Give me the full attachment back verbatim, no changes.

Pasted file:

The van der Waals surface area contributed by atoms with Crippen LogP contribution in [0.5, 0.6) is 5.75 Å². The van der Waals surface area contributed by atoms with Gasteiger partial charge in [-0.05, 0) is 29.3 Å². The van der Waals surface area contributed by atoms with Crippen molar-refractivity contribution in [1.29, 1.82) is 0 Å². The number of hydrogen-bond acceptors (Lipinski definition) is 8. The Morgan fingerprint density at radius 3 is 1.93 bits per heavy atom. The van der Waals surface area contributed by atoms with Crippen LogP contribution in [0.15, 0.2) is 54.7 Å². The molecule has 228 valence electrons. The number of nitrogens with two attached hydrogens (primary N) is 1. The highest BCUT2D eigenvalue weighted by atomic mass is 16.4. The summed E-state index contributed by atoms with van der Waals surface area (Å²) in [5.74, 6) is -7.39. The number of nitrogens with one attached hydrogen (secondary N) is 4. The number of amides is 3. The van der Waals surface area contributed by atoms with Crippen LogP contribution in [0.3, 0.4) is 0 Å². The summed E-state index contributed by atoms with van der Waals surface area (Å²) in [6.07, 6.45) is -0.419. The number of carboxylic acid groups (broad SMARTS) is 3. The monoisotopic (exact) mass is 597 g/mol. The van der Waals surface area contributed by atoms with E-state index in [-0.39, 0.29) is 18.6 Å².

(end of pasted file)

The van der Waals surface area contributed by atoms with Crippen LogP contribution in [0.5, 0.6) is 5.75 Å². The van der Waals surface area contributed by atoms with Gasteiger partial charge in [-0.05, 0) is 29.3 Å². The van der Waals surface area contributed by atoms with Crippen molar-refractivity contribution in [1.29, 1.82) is 0 Å². The number of hydrogen-bond acceptors (Lipinski definition) is 8. The Morgan fingerprint density at radius 3 is 1.93 bits per heavy atom. The van der Waals surface area contributed by atoms with Crippen LogP contribution in [0.15, 0.2) is 54.7 Å². The molecule has 228 valence electrons. The number of nitrogens with two attached hydrogens (primary N) is 1. The highest BCUT2D eigenvalue weighted by atomic mass is 16.4. The summed E-state index contributed by atoms with van der Waals surface area (Å²) in [5.74, 6) is -7.39. The number of nitrogens with one attached hydrogen (secondary N) is 4. The number of amides is 3. The van der Waals surface area contributed by atoms with Crippen LogP contribution in [0.3, 0.4) is 0 Å². The summed E-state index contributed by atoms with van der Waals surface area (Å²) in [6.07, 6.45) is -0.419. The number of carboxylic acid groups (broad SMARTS) is 3. The monoisotopic (exact) mass is 597 g/mol. The van der Waals surface area contributed by atoms with E-state index in [-0.39, 0.29) is 18.6 Å².